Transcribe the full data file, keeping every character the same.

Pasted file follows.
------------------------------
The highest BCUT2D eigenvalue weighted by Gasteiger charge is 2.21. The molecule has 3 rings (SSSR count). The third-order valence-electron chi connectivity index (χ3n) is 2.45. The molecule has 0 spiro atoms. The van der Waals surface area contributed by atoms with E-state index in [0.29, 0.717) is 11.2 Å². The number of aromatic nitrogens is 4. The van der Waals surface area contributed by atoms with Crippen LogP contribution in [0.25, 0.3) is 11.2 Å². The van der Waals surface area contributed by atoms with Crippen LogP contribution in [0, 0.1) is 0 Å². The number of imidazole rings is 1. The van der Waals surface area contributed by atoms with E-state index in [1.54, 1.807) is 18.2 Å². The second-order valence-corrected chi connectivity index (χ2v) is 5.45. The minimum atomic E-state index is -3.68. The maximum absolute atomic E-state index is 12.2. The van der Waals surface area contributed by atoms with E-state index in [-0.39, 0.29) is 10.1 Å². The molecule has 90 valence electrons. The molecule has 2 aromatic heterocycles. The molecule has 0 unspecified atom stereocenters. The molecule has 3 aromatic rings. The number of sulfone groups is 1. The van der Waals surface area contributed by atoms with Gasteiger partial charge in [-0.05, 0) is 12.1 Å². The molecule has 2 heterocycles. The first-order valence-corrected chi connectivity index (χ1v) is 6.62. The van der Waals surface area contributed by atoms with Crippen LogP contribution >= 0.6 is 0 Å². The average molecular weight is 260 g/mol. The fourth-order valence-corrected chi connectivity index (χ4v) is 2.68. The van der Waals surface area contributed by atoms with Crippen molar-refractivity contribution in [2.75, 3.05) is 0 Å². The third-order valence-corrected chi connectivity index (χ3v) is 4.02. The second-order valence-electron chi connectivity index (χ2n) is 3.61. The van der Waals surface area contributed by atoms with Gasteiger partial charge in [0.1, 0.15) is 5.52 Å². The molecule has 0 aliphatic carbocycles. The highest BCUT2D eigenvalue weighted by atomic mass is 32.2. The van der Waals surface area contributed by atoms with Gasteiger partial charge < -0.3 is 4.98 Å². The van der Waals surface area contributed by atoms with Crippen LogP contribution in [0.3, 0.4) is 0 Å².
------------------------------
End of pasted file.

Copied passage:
The highest BCUT2D eigenvalue weighted by Gasteiger charge is 2.21. The molecule has 3 rings (SSSR count). The third-order valence-electron chi connectivity index (χ3n) is 2.45. The molecule has 0 spiro atoms. The van der Waals surface area contributed by atoms with E-state index in [0.29, 0.717) is 11.2 Å². The number of aromatic nitrogens is 4. The van der Waals surface area contributed by atoms with Crippen LogP contribution in [0.25, 0.3) is 11.2 Å². The van der Waals surface area contributed by atoms with Crippen LogP contribution in [0, 0.1) is 0 Å². The number of imidazole rings is 1. The van der Waals surface area contributed by atoms with E-state index in [1.54, 1.807) is 18.2 Å². The second-order valence-corrected chi connectivity index (χ2v) is 5.45. The minimum atomic E-state index is -3.68. The maximum absolute atomic E-state index is 12.2. The van der Waals surface area contributed by atoms with E-state index in [-0.39, 0.29) is 10.1 Å². The molecule has 90 valence electrons. The molecule has 2 aromatic heterocycles. The molecule has 0 unspecified atom stereocenters. The molecule has 3 aromatic rings. The number of sulfone groups is 1. The van der Waals surface area contributed by atoms with Gasteiger partial charge in [-0.05, 0) is 12.1 Å². The molecule has 2 heterocycles. The first-order valence-corrected chi connectivity index (χ1v) is 6.62. The van der Waals surface area contributed by atoms with Crippen LogP contribution >= 0.6 is 0 Å². The average molecular weight is 260 g/mol. The fourth-order valence-corrected chi connectivity index (χ4v) is 2.68. The van der Waals surface area contributed by atoms with Crippen molar-refractivity contribution in [2.75, 3.05) is 0 Å². The third-order valence-corrected chi connectivity index (χ3v) is 4.02. The second-order valence-electron chi connectivity index (χ2n) is 3.61. The van der Waals surface area contributed by atoms with Gasteiger partial charge in [0.1, 0.15) is 5.52 Å². The molecule has 0 aliphatic carbocycles. The highest BCUT2D eigenvalue weighted by atomic mass is 32.2. The van der Waals surface area contributed by atoms with Gasteiger partial charge < -0.3 is 4.98 Å². The van der Waals surface area contributed by atoms with Crippen LogP contribution in [0.3, 0.4) is 0 Å².